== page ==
A reporter for 35 years, Carolyn Lange covers regional news with the West Central Tribune.
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NEW LONDON - A giant pumpkin grown in Iowa beat out a New London man's attempt for a world record. The difference was just 65 pounds. Chad Revier had hoped the combined weight of the three largest pumpkins he grew in his grandmother's garden would earn him the 2009 "Grower of the Year" title from the Great Pumpkin Commonwealth. It's a prize that pumpkin growers from all over the world compete for. Read more on this story Wednesday in the West Central Tribune.
Ever since her twin great-grandchildren were born prematurely, Marjorie Sordahl has spent nearly every day doing something to help other preemies. Using donated yarn, Sordahl crochets soft stocking caps. Some are so tiny they would barely cover a walnut. The hats are given to premature babies born at St. Cloud Hospital, where her great-grandchildren were born 16 years ago. "The twins were just so little," she said.
NEW LONDON -- Chad Revier has already broken the Minnesota state record he set last year for growing the largest pumpkin. Now he's seeking the status of "Grower of the Year" for the world. A 1,579-pound pumpkin the New London man grew this year outweighs the giant pumpkin he grew last year by about 150 pounds.
BENSON -- Kentt Habben is hoping his new line of mini trucks is a big seller in Swift County. But first he's trying to get an ordinance passed to allow the vehicles to be driven on local roads. At Habben's request, the Benson City Council approved an ordinance two weeks ago to allow the small, Japanese-made trucks to be driven on Benson city streets, starting Jan. 1. The Swift County Board of Commissioners is expected to take action on a similar ordinance later this month. Because mini trucks don't meet federal vehicle safety standards, they are not approved for road travel here.
NEW LONDON -- New London was the apparent low bidder over the city of Spicer for a contract to provide customer billing for the Green Lake Sanitary Sewer and Water District. Spicer has done the billing for about nine years. This year, when the project was put out for bids, the city of New London also put in a proposal.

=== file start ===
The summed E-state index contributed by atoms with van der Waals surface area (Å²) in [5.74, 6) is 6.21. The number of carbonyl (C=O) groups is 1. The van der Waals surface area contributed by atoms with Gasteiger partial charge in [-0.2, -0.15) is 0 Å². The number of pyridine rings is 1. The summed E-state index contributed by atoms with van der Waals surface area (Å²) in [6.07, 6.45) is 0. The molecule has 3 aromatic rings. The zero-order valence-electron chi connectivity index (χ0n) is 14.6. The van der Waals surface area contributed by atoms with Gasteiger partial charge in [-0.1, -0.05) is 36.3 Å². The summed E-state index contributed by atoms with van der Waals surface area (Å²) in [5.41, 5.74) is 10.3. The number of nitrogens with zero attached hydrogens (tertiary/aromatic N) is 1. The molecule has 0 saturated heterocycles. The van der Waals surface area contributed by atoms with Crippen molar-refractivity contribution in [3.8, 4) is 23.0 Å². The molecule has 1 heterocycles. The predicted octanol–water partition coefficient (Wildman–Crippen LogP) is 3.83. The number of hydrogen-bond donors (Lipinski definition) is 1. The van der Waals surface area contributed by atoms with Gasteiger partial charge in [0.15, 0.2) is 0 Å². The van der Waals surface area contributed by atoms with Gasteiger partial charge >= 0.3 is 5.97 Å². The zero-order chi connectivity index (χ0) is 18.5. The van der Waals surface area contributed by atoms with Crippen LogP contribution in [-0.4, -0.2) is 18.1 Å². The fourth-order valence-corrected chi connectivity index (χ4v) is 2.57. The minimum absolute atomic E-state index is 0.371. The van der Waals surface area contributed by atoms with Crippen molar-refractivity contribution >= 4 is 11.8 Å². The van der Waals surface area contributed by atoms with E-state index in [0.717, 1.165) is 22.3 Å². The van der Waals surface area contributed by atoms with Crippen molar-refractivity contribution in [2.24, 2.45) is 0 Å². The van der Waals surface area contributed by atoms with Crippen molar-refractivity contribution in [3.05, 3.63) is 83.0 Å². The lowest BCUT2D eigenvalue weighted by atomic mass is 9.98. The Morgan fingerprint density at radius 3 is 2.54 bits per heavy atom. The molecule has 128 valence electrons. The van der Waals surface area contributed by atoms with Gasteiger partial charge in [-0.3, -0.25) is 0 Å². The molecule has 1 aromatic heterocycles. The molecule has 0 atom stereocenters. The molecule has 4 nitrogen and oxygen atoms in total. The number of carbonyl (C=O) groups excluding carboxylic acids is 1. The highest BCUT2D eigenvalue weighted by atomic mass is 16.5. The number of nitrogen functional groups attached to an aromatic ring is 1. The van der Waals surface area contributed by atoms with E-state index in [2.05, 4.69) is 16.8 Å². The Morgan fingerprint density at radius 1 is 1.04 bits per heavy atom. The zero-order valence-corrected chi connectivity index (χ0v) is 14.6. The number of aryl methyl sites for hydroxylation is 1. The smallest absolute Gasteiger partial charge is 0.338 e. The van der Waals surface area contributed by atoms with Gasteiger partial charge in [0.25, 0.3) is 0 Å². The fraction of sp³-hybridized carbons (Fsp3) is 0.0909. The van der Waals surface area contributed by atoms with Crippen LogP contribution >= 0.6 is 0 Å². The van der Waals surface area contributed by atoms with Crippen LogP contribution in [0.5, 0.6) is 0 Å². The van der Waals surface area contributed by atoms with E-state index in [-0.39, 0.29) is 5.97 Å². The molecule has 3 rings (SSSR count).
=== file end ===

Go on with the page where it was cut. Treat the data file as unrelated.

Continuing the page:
ATWATER -- Hopes are being renewed that the Atwater clinic could be re-opened. During a report Wednesday, the Atwater City Council was informed that discussions are underway with Family Practice Medical Center in Willmar to staff the small town clinic. Negotiations between Atwater and Family Practice have been positive, City Clerk Goldie Smith said. "The potential is still there." The clinic had been operated by Affiliated Community Medical Centers of Willmar until this spring when the clinic's sole doctor, Stephen Olsen, retired.
BENSON -- Swift County is continuing to move forward with plans to join the state's 800 MHz emergency radio system. At their meeting this week, the county commissioners heard a 1½-hour presentation about the Allied Radio Matrix for Emergency Response system, which is also known as ARMER. Individuals from the St.
LITCHFIELD -- Meeker County Commissioners approved an abatement agreement Tuesday that will give a local dairy processor up to $190,000 in tax rebates over a 20-year period. The city of Litchfield has taken similar action. The Litchfield School District is not participating in the abatement. The abatement will be a "small part" of a major expansion project planned by the First District Association, said County Administrator Paul Virnig. The first phase of the expansion is estimated at about $19 million and will help double the capacity of the facility to process milk.
WILLMAR -- The Kandiyohi County Commissioners are hesitant to use federal recovery zone bonds as an economic development tool for themselves, but they agreed Tuesday to extend the offer to municipalities in the county. The county has access to $522,000 in bonding authority for public infrastructure and $783,000 in bonding authority to assist private industry.
WILLMAR -- There are some elderly or disabled residents who live so far off the beaten path in rural Kandiyohi County that volunteer drivers with the local meals-on-wheels program are unable to drive there. As a result, some of those vulnerable adults have gone without meals for days at a time. "They are a small niche population, but they are a needy population," said Jay Kieft, family services director, during the county board meeting Tuesday. Those individuals, who are on the county's Medicaid waiver program, will now be receiving two weeks worth of frozen meals delivered from Iowa to the